What do you think when you hear that someone “broke the internet”? You probably picture a celebrity doing something provocative, but for citizens in 12 African countries, last week someone really broke the internet. While the cause is still unknown, the underwater cables, WACS and SAT3/WACS broke in two places; one off the coast of Gabon and the other off the coast of Angola. The break caused slow internet speeds and, in some cases, shut off mobile data and made cross-border phone calls impossible. The frustration was palpable as citizens who usually text via Whatsapp switched to SMS, double-checking with their friends that the internet was really broken.
MTN, the South African giant, texted its customers in Ghana on Saturday claiming that they have fixed 50% of the issue and that “works are still ongoing to achieve 100% restoration of our data services.” A few days without mobile internet showed many people how dependent they have become on it, but for most women, nothing changed.
In Sub-Saharan Africa, only 29% of women are connected to mobile internet, the predominate channel for accessing the internet. That means that 200m women are not connected to the internet. The gender-gap for mobile internet in Sub-Saharan Africa is 41%. That means that while only 29% of women have access to mobile internet, 70% of men have it. It is larger than every region except South Asia and massive compared to the 2% gender gap in Latin America and the Caribbean. In a country like Cote d’Ivoire, which was affected by last week’s cable break, over half of men have access to mobile internet while just over a quarter of women do.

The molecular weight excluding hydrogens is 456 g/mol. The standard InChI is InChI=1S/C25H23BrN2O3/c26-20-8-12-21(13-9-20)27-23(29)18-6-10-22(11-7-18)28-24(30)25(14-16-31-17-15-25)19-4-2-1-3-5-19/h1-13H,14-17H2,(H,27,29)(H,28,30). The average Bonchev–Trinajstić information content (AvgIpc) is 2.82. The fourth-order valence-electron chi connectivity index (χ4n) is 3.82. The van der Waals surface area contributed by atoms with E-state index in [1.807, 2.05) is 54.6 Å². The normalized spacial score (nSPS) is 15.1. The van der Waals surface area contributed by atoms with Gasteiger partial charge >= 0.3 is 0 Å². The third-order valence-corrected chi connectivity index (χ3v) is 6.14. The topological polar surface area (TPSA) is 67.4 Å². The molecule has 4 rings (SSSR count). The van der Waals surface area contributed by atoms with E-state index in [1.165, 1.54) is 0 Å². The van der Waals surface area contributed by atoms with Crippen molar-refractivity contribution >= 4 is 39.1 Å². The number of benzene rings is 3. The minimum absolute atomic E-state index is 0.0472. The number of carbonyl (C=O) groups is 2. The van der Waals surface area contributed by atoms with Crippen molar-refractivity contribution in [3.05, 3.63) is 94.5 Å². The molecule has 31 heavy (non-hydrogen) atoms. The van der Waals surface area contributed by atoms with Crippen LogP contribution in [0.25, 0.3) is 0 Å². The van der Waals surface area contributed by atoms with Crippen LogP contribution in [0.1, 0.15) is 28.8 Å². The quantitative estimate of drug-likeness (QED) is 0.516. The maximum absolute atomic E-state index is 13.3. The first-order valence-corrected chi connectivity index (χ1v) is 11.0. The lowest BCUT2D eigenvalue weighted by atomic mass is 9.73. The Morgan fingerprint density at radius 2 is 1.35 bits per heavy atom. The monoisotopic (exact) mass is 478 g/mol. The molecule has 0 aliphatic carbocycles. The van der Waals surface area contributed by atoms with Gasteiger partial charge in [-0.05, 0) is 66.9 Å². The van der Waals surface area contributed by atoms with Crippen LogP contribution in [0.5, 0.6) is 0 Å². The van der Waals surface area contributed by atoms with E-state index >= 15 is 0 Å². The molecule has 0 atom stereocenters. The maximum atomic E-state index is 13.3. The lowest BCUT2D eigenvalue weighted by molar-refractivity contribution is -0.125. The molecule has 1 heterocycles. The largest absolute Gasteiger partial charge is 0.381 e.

Access to the internet can have a substantial impact on health, safety, and earning potential. A study by the non-profit, No Ceilings, showed that when women in low- and middle-income countries get access to the internet, 30% use it to earn additional income, 45% use it to search for a job, and 80% use it to learn. It’s a gap worth closing.
So how can we close it? While there is a gender-gap in overall awareness of the internet, the gender-gap will not be solved only through targeted internet-specific interventions. According to a GSMA report, the biggest barrier to women using mobile internet in Africa is “literacy and skills” followed by “affordability”. So closing the gender-gap in internet access means closing it in access to education and paid employment. The mobile-internet gender gap is just one of many we need to focus on closing in 2020..